I believe that at the present time our parishes do not fulfill these two demands which have to exist together in a consubstantial manner. At times, though perhaps very seldom, the diocesan dimension is emphasized and the spirit of the Congregation is neglected. At other times the diocesan dimension is neglected and the Missionaries deceive themselves as they speak about being satisfied with the manner in which they are developing the Vincentian charism. In both instances the true reality is not authentically present and the proper spirit of the parish is diminished. Neither “master” is served but only the whims of the present pastor are advanced. The results are devastating for the faithful in that they are shaken by the rapid turnover with regard to personnel and they do not know where they stand.

In my parish experience I have seen that not all the Missionaries who are assigned to parish ministry participate in diocesan meetings and gatherings and also do not develop the ministry that is proper to a Vincentian Missionary. Many live like secular priests but are “free” in the sense that they do not have the relationship that every secular or diocesan priest ought to have with his bishop. At the same time these individuals do not distinguish themselves in their ministry as Vincentians or Missionaries. In summary the parish that has been entrusted to us suffers as the result of a lack of a diocesan perspective but also does not stand out because of its Vincentian characteristics.

Three aspects to be mindful of: service of the Word, liturgical service and the service of charity

Every parish ought to be known as a pioneer in three forms of service: the service of the Word, liturgical service and the service of charity. These three forms of service encompass the essence, the identity and the witness aspect of a parish. If this is proper to every parish, it must be prominent in every parish that is called a Vincentian parish.

How do we exercise these three services? Are we known as pioneers and examples in these areas of service? Vincentian spirituality originated from the reading and the interpretation that Vincent de Paul and his first companions gave to the events that occurred in Gannes-Folleville, Châtillon-los Dombes and Marchais-Montmirail. It is very easy to comfort ourselves with the fact that during liturgical and sacramental gatherings we read the Word of God and we explain the word in a more or less acceptable manner … it is easy to comfort ourselves with the fact that in our parishes the charitable activity is more or less organized. But again, I say it is very easy to deceive ourselves.

Vincent de Paul and the first Missionaries became aware of the ignorance of the people that resulted from their material poverty and their spiritual poverty. Their spiritual poverty was the result of bad and/or inadequate pastors. In light of those needs of the people Vincent de Paul and the Missionaries became concerned about forming people and preparing pastors to guide these people who were born anew. The principal means that the Missionaries utilized was not preaching but formation. They opted for a process of evangelization and not for some passing process of preaching. Yes, they opted for a process of profound evangelization that changed people’s life and enabled them to create a new life in accord with the Spirit of God. It would be good for us to be mindful of that reality in our present ministry.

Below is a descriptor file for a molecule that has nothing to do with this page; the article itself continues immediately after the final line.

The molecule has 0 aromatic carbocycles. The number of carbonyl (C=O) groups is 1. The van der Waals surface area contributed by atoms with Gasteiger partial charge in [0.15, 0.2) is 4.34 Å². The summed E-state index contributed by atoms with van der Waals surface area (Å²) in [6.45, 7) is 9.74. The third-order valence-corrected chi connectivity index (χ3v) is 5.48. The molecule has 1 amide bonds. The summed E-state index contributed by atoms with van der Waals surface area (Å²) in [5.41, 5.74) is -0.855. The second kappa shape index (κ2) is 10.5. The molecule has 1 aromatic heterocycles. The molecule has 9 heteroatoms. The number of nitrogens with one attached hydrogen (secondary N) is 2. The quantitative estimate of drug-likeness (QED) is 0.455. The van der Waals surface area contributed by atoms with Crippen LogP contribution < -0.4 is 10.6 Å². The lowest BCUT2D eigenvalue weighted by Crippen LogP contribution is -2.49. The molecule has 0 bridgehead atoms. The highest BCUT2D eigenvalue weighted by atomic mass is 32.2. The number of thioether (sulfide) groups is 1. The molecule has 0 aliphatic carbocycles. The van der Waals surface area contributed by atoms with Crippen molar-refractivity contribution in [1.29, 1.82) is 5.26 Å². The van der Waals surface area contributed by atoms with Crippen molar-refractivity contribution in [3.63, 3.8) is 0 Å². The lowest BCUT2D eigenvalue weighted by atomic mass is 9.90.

Popular missions and catechesis, as understood by the Missionaries, provided this formation and made the process of conversion possible. This conversion was sustained by the new pastors who had also engaged in a process of formation. In order to form other people one must give of one’s time … one must give much time. This is a process that demands patience, much patience and it is a process that demands that we walk slowly, very slowly. Perhaps today we allow ourselves to be caught up in rushing about here and there and looking for instant results! The fruit of authentic formation, however, is created slowly and also comes to maturity slowly. Now is the time to interact with the faithful in small groups and to form groups around the Word of the God and the catechism and moral theology and the social doctrine of the church … I dare to say that we have to dedicate more hours to this slow educational process in the faith than to the cultic celebrations.

I echo here that which some of you have heard me say and that I summarize in the following words: Today it is urgent that during the week we close the doors of our Churches and only open them on Sunday to celebrate the Eucharist. During the week we need to open the doors of our parish centers and as often as possible offer opportunities for formation and education in the faith. Why do I say this? Many people have become “consumers” of cult and not persons who truly celebrate during the time when we assemble together to worship. At times these individuals participate in worship celebrations and yet they long for a process of formation. They lack even a rudimentary knowledge of the Word of God, the sacraments, the Creed, Christian morality, etc. There are serious gaps in their knowledge. They do not live what they celebrate, but as I have stated, they have become “consumers” of our cult and thus there is a need to become converted anew, to be reconfigured in accord with Christian principles and Christian piety.